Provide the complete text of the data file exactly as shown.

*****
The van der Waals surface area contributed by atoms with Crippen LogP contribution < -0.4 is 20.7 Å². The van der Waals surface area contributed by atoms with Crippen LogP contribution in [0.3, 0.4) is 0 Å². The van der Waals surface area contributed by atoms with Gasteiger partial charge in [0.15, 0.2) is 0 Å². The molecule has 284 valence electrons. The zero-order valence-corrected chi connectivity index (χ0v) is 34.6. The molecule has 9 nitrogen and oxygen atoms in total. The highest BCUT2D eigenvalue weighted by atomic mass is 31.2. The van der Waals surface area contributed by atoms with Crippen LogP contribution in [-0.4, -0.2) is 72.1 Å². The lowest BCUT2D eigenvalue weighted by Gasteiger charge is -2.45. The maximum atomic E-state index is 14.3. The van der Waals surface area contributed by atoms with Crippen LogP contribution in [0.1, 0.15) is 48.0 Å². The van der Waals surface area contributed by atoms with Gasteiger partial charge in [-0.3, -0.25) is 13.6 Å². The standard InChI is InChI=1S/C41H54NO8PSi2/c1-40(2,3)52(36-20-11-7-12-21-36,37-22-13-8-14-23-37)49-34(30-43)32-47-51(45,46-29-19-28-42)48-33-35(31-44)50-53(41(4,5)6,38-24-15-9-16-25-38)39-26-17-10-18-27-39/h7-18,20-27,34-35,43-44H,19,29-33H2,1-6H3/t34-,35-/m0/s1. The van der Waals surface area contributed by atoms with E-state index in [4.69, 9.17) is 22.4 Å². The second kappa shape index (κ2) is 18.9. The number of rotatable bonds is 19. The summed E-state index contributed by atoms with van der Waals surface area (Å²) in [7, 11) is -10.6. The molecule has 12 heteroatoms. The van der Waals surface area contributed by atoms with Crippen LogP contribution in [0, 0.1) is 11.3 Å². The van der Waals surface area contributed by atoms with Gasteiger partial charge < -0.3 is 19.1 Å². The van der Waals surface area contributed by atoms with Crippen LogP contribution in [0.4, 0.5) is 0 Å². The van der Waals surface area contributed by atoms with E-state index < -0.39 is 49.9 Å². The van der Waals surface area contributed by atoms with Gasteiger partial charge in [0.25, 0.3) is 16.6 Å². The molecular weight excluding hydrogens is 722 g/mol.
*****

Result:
The van der Waals surface area contributed by atoms with Crippen LogP contribution < -0.4 is 20.7 Å². The van der Waals surface area contributed by atoms with Crippen LogP contribution in [0.3, 0.4) is 0 Å². The van der Waals surface area contributed by atoms with Gasteiger partial charge in [0.15, 0.2) is 0 Å². The molecule has 284 valence electrons. The zero-order valence-corrected chi connectivity index (χ0v) is 34.6. The molecule has 9 nitrogen and oxygen atoms in total. The highest BCUT2D eigenvalue weighted by atomic mass is 31.2. The van der Waals surface area contributed by atoms with Crippen LogP contribution in [-0.4, -0.2) is 72.1 Å². The lowest BCUT2D eigenvalue weighted by Gasteiger charge is -2.45. The maximum atomic E-state index is 14.3. The van der Waals surface area contributed by atoms with Crippen LogP contribution in [0.1, 0.15) is 48.0 Å². The van der Waals surface area contributed by atoms with Gasteiger partial charge in [-0.3, -0.25) is 13.6 Å². The standard InChI is InChI=1S/C41H54NO8PSi2/c1-40(2,3)52(36-20-11-7-12-21-36,37-22-13-8-14-23-37)49-34(30-43)32-47-51(45,46-29-19-28-42)48-33-35(31-44)50-53(41(4,5)6,38-24-15-9-16-25-38)39-26-17-10-18-27-39/h7-18,20-27,34-35,43-44H,19,29-33H2,1-6H3/t34-,35-/m0/s1. The van der Waals surface area contributed by atoms with E-state index in [4.69, 9.17) is 22.4 Å². The second kappa shape index (κ2) is 18.9. The number of rotatable bonds is 19. The summed E-state index contributed by atoms with van der Waals surface area (Å²) in [7, 11) is -10.6. The molecule has 12 heteroatoms. The van der Waals surface area contributed by atoms with Crippen LogP contribution in [0, 0.1) is 11.3 Å². The van der Waals surface area contributed by atoms with Gasteiger partial charge < -0.3 is 19.1 Å². The van der Waals surface area contributed by atoms with Crippen LogP contribution in [0.4, 0.5) is 0 Å². The van der Waals surface area contributed by atoms with E-state index < -0.39 is 49.9 Å². The van der Waals surface area contributed by atoms with Gasteiger partial charge in [0.25, 0.3) is 16.6 Å². The molecular weight excluding hydrogens is 722 g/mol.